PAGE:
Reflections of a Draft-Board Man

“We might prate of ideals and of righteous causes without end, but without a concrete translation of our faith, without such a weapon as the sword of the selective draft, welded, we draft men know, with what a heat, liberty might have perished, and the lights have gone out in this poor old world, while yet we talked.”


For ten months it has been my lot to serve on a selective service draft board here in a western city. For ten months I have watched, and aided in a tiny way, the workings of that great machine with which the American democracy has sought to galvanize its clumsy, stoop-shouldered self into quick-stepping martial attitude—to pick itself up by the name of its own neck, as it were.

I am one of the army of fifteen thousand men as to whom the Provost-Marshall General at Washington issues occasional encomiums of rather elaborate appreciation—encomiums which almost always sugar-coat a new undertaking of the selective draft, and are as surely followed by polite but none the less severe admonitions against blunder and mistake. But we cherish those bulletins. They are all we have as yet, to paste in the family scrapbook against the day when our grandchildren shall inquire our parts in the great war. Yes, we hug them close, as balm against the sorry wounds we bear from cruel and constant contact with the barbed wire of red tape.

The press takes an occasional careless glance at us, and passes to the more colorful pageants thronging the stage of events. We are merged into the drab back-drop. The lights are all up front, where the finished product of our toil goes marching by to gallant music, marching by to France and to glory and beyond.

The literature of the draft thus far is but a chronicle of creaking machinery, a listing of error and delinquencies, a posting of the rules—and the blessed bulletins from General Crowder. I have no desire to add to that scanty shelf, or to bemoan that printers’ ink has passed us by. I would only tell in passing what we draft men have seen in this huge, new American institution. I would voice—clumsily, no doubt—the fine certitudes that have come to us out of this rich experience. I speak in the plural, for I have seen that which all draft men have seen.

These men hold in a sense the most unique position of history. They have become literally the father confessors of millions of their fellows. The very threads of fate have been intrusted to their keeping. Momentous power is theirs, and terrible responsibilities sit upon them.

Their eyes have beheld, as from the wings of a huge stage, that glorious metamorphosis of a dormant people aroused at last to exaltation. To them has fallen the lot of intimate assistance at the rebirth of a nation. They have become the high priests of that great event, seared in the very flare and heat of the quickening fire that goes surging through the veins of America to-day.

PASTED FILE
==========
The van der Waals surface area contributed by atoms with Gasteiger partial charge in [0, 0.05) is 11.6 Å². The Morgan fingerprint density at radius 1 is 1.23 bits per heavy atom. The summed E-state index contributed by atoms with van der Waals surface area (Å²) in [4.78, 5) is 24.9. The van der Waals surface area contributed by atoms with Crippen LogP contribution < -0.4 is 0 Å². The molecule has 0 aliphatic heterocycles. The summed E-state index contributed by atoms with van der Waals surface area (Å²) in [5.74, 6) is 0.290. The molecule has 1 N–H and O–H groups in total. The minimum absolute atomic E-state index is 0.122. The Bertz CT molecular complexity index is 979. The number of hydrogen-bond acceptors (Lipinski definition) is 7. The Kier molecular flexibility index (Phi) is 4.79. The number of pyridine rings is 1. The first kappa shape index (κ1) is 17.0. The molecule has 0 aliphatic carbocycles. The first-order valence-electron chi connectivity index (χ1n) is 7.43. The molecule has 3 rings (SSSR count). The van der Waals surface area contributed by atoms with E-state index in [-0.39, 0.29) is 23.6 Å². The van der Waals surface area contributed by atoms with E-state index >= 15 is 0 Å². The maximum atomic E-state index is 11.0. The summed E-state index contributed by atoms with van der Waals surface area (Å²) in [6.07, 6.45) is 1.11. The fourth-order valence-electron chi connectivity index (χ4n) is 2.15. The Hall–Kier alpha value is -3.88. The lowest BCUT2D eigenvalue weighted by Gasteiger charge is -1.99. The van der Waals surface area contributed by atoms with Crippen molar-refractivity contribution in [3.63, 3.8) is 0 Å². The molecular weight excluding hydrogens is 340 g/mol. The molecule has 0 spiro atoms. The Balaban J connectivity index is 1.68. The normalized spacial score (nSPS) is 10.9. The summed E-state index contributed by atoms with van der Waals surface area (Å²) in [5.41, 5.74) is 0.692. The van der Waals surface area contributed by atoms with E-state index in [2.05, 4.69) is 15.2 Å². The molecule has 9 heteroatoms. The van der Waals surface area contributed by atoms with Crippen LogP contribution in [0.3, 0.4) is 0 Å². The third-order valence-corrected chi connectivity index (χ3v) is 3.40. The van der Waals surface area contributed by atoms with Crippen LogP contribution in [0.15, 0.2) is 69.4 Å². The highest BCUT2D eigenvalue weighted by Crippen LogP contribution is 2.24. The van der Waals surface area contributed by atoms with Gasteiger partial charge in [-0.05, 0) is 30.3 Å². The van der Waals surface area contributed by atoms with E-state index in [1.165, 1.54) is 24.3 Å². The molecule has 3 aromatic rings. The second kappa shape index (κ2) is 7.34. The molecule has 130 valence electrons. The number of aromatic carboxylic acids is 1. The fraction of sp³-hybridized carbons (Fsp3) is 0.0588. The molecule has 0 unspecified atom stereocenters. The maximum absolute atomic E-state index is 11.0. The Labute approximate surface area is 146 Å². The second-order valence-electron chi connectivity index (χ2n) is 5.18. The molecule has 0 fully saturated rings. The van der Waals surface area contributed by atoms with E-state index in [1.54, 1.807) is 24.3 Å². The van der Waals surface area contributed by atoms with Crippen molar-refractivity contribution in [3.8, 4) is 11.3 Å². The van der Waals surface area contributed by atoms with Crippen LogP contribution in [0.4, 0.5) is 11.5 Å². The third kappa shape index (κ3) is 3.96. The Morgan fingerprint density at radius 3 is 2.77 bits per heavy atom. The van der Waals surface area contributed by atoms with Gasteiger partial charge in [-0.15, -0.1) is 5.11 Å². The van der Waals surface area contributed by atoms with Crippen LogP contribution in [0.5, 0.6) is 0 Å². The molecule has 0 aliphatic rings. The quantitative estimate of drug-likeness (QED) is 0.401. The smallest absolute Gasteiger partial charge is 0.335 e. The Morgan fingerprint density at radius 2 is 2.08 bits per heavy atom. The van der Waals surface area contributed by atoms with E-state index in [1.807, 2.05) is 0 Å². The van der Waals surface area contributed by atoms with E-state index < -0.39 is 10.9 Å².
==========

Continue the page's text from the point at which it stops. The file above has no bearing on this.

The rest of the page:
They were the first to be drafted, these men of the draft boards. They themselves constituted the first quota of the National Army. They awaited no call of numbers, no lottery of fate. They were sent to no training-camps. From the first day of their call they saw action—a kind of action which as surely tries men’s mettle, as surely tests men’s souls, I sometimes think, as the red hurricanes of Flanders’ fields.

I recall a gray day in February—a busy afternoon in the draft office of which I am secretary. The overcast sky fitted well our mood. The morning papers had carried the big headlines: ‘American Troopship Sunk; Heavy Loss of Life.’ I searched that sickening news with dread, for I had reason to believe that boys from our board, boys we had sent away a few months before, were on the ship. Later dispatches confirmed the fear. One of our boys—his sunny smiles and freckles are before me now—died there in the black waters.

‘What’s the quickest way to France?’ asked a cool, quiet voice.

I looked up from the litter of papers before me into the level blue eyes of a stocky, self-possessed young man, whose query had cut so incisively through the clatter of typewriters. I felt that the usual explanations were out of order.

‘The —— Infantry, Camp B——,’ I answered, speaking from knowledge that several boys who had been inducted into that particular branch had already gone abroad.

‘That’ll do for me; how soon can I go?’

‘To-morrow?’ I suggested.

‘Why not to-day?’ parried the grim young man.

‘The last train east leaves within an hour. Have you had your physical examination?’

‘Just came from the Medical Advisory Board’; and he shoved across the table his papers, testifying to an entirely normal physique.

He sat down to wait while I unreeled the inevitable red tape. He wore a heavy jacket with sheepskin collar, such as ranchers wear in winter, and his blowsy complexion bespoke the high and wind-swept hills.

Presently he observed, ‘Pretty slick, those Dutchmen, huh? slick like a coyote; I know ‘em.’

Half an hour later he was hurrying to catch the eastern train, hurrying to the great adventure.

Before night six other boys came to the office, and were inducted into the service voluntarily and ahead of their order.

If a chart had been kept of the voluntary inductions through the selective draft on the day following the sinking of the Tuscania, it would have shown an upward trend worth witnessing to Potsdam. Thousands joined the colors that day.

There was no display of pyrotechnics about it, no avowals of revenge. They just joined, their mouths set, their eyes a bit preoccupied. It was a normal reaction to that tragic episode off the coast of Ireland, and it was not unexpected; but to the men who run the selective-draft offices it became a significant, gratifying thing. It marked the end of a period of epochal transition.